Industries

Our Green Hydrogen Solution Can Decarbonize Many Hard-to-Abate Sectors

Our Green Hydrogen Solution is Versatile

The AquaHydrex technology platform brings renewable energy, in the form of Green Hydrogen, to the hard-to-abate sectors that can’t be directly electrified.

Power

Renewable energy is intermittent and variable in periods that range from minutes to months, but the power grid needs to be reliable 24x7x365.

  • Green Hydrogen can be produced when renewable energy is in excess and is stored for long periods until being reconverted into electricity to help the power grid be reliable and stable.
  • Our responsive electrolyzers can be a dispatchable load to the grid, providing balancing services like maintaining voltage and frequency control

Heavy Industry

Green Hydrogen is the clean molecule that can replace fossil-based reducing agents and mitigate CO2 emissions in a wide range of industries

Steel

To make steel, iron ore is reduced to iron metal using a reducing agent, typically coke, that’s derived from coal. Green Hydrogen is an excellent reducing agent that can replace coke, giving the potential to make Green Steel.

Cement

To make cement, lime (CaCO3) is heated to form calcium oxide (CaO), releasing CO2. Green Hydrogen can be burned to heat this process and Green Hydrogen can also ‘soak-up’ the released CO2, converting it into Green Synthesis Gas to produce clean fuels, chemicals, and polymers.

Refining

Green Hydrogen can directly replace fossil-fuel derived hydrogen, which is an integral feedstock to refining

Fuels

Green Hydrogen is ideal as a fuel for a wide range of transportation modes where battery vehicles aren’t a good fit. The Green Hydrogen can be used directly or be combined with CO2 to form Green Synthesis Gas to produce clean fuels via existing or innovative processes.

Aviation

Green Hydrogen derived Sustainable Aviation Fuels (SAF) can decarbonize flight.

Marine Shipping

Green Hydrogen, in liquid form or combined with CO2 to form Green Methanol or Green Ethanol, can be the fuel to power ocean-going ships.

Trains

Green Hydrogen and derivates are already being used to decarbonize rail transport.

Long-Haul Transportation

Green Hydrogen can power fuel-cell trucks and vehicles that are heavy and need to travel long distances, where batteries aren’t an ideal option.

Chemicals & Polymers

Hydrogen is a critical feedstock for the production of chemicals and polymers. Green Hydrogen, when combined with CO2 can replace crude oil as the principle feedstock for economically producing Net Zero and Net Negative chemicals and polymers.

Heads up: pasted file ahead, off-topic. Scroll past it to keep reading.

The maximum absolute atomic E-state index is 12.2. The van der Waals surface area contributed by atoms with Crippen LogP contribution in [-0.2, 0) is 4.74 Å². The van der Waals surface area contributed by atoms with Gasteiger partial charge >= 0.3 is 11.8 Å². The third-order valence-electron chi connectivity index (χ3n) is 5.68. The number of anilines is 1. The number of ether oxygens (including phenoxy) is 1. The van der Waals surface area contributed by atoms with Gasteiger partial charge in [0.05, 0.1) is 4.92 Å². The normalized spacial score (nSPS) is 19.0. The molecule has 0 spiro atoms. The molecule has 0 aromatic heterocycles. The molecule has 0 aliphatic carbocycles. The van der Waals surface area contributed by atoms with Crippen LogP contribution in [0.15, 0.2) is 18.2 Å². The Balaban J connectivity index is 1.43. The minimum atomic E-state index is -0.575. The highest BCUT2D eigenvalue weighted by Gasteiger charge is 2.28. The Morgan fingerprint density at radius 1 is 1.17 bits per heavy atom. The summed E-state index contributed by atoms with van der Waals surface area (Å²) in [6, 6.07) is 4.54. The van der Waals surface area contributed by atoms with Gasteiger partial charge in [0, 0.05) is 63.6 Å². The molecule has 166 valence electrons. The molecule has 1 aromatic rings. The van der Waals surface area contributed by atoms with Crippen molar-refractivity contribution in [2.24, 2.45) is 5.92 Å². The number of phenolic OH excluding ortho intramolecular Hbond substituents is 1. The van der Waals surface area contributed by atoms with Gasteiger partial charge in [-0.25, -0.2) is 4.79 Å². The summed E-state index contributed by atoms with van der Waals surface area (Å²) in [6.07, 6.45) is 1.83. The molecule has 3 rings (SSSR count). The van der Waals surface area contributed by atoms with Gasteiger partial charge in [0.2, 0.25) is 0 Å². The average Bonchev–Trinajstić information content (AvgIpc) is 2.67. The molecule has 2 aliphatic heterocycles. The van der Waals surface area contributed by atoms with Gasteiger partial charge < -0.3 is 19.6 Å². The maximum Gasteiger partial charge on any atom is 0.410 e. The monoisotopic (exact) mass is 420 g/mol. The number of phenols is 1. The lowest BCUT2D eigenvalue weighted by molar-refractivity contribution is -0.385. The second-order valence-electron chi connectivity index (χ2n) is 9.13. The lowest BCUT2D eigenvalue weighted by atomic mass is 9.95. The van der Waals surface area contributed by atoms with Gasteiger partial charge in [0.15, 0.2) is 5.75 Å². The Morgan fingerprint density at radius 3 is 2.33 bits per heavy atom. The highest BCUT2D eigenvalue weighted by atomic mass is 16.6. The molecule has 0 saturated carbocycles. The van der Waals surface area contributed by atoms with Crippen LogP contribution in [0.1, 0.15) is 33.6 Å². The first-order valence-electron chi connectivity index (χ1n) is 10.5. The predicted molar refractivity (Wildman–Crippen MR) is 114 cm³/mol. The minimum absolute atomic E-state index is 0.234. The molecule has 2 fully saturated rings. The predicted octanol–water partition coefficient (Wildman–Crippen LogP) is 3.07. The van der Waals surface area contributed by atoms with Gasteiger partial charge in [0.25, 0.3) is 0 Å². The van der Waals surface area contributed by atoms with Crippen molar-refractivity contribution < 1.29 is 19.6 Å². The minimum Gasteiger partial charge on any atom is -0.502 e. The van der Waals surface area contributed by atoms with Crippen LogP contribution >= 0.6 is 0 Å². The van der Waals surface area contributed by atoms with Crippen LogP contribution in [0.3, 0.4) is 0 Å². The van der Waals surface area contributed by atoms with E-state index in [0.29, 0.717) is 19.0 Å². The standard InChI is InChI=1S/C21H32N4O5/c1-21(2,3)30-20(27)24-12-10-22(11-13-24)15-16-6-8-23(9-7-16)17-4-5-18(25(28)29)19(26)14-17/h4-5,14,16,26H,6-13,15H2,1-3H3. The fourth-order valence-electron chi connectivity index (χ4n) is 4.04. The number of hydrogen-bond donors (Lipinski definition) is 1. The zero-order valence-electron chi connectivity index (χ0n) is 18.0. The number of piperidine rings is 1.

Clean Chemicals

The chemical industry can be transformed from reliance on fossil-based feedstocks to using the feedstock Green Synthesis Gas, derived from Green Hydrogen and CO2.

Carbon Negative Polymers

Using Green Hydrogen and CO2 to produce polymers without a fossil input makes those polymers carbon negative, helping to reduce atmospheric CO2 levels.

Agriculture

Ammonia, and its derivative urea, are necessary as fertilizers to support global population above about 3-4 billion people. Also, inadequate ammonia supply chains hold back living standards in parts of the world, including much of Africa.

  • Green Hydrogen is a drop-in replacement for the fossil-based hydrogen used in the Haber-Bosch process to make ammonia.
  • Green Hydrogen can be produced in a distributed fashion, enabling localized ammonia production via innovative methods.

Heating

Natural gas pipelines provide the energy to heat and power homes and buildings, but with resulting CO2 emissions.

  • Green Hydrogen can be blended into gas pipelines to initiate their decarbonization.
  • Green Hydrogen can be combined with CO2 to form Synthetic Natural Gas that is a replacement for fossil-based natural gas.

Using Green Hydrogen to Make Fuels, Chemicals, and Polymers

Fuels, chemicals, and polymers have historically been made from crude oil, but also synthetically through the gasification of coal or natural gas. For example, in WWII, the Germans gasified coal to form synthesis gas (a mixture of H2, CO, and CO2) to produce synthetic fuels for their planes and tanks. And, Chinese companies use coal-derived synthesis gas to produce methanol, chemicals, and polymers.

Green Hydrogen and CO2 can simply be ‘shifted’, via the reverse water gas shift (rWGS) reaction, to form green synthesis gas that can produce these same fuels, chemicals, and polymers – but as zero carbon or carbon negative versions.

Certain innovative companies have seen this coming, developing new and efficient synthetic routes for converting Green Synthesis Gas into important chemical building blocks, with the possibility to completely transform the petrochemical industry from fossil dependency to sustainability using Green Hydrogen and CO2. Excitingly, when the Green Hydrogen is produced using inexpensive electricity and an optimal electrolysis technology, and with a modest price/ton on CO2, these routes become economically advantaged.